CW’s debut show for the Fall ’07 season, Aliens in America was just a typical CW show — cheaply done, designed for the CW’s teen demographic, and striving to pull in some adults as well, to revive the mixed demographic appeal of Roseanne and The Cosby Show. Aliens in America also represents an attempt at “edginess” for the network’s struggling brand. A Pakistani exchange student and his “fish out of water” experiences in a small Wisconsin town would provide the edge, seeking the kind of impressive uptick in publicity generated by the CBC program Little Mosque on the Prairie. ((While Little Mosque has also been criticized as trivializing problems of racism and the superficial treatment of Islam, it has the advantage of having multiple Muslim characters—an entire community—and of being produced by people with expertise and first hand experience of living as a Muslim in Canada. Aliens in America bypasses any discussion of civil rights violations of immigrants or the impossible visa restrictions affecting Muslim students today. See Michelle Byers, Little Mosque on the Prairie: the Life and Times of the CBC”.))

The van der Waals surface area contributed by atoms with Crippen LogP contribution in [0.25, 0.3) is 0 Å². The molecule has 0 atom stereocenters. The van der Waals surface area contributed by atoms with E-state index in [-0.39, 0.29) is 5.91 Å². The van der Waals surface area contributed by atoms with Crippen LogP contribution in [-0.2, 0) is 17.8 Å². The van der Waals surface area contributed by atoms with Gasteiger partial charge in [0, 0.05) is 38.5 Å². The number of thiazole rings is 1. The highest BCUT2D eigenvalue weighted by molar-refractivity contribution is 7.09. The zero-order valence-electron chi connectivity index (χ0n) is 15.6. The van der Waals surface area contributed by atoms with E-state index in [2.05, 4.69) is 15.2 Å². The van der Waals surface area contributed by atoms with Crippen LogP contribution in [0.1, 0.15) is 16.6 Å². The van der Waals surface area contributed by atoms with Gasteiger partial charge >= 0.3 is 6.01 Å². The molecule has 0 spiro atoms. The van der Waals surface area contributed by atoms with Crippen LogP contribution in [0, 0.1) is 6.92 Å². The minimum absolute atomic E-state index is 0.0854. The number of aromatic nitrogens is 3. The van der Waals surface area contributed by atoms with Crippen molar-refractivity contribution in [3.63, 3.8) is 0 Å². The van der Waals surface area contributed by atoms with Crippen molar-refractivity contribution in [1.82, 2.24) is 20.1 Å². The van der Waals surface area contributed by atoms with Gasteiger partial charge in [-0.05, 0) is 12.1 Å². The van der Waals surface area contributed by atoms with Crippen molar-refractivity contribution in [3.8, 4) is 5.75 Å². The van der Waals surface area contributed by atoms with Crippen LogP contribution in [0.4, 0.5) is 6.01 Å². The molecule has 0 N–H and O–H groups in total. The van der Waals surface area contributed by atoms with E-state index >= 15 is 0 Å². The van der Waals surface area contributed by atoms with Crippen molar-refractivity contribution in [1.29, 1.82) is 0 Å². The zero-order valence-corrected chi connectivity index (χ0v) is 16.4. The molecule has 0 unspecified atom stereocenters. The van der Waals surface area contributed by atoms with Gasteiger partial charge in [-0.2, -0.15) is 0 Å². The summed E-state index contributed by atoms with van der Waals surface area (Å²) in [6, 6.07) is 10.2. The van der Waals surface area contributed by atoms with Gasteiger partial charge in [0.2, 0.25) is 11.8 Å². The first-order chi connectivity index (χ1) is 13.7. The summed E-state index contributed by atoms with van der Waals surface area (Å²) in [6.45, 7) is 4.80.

Opportunism (we will be the first US sitcom to use a Muslim) and desperation (how to compete with Disney’s domination of the high school sitcom) probably explain how this inane comedy about a Midwestern small town where no one has seen an immigrant before (a fallacious premise, but never mind) got greenlit. Even the show runners seemed mightily surprised to find themselves doing press for a “controversial” show and facing questions about how they are avoiding getting “Salman Rushdied”. ((Background on the show is based on a screening and discussion with the producer and writers at the University of Southern California and the Television Critics Association Tour.)) The sitcom bears resemblances to Freaks and Geeks and The Wonder Years — the host family includes an overbearing mother, a conformist sister and a lonely but intelligent son. The writers gave Raja his Pakistani origin in a late plot twist (the character was originally a European exchange student). Arab Muslims seemed too dangerous, and it was thought best that the country be an ally of the US. Research on Pakistan consisted of reading wikipedia entries. A staffer on the show was elevated to the role of adviser. (According to Kamran Pasha, there are only two Muslims among the entire membership of the Writers Guild). The actor cast in the role, Adhir Kalyan, had grown up in South Africa and was selected from an on-line audition in London.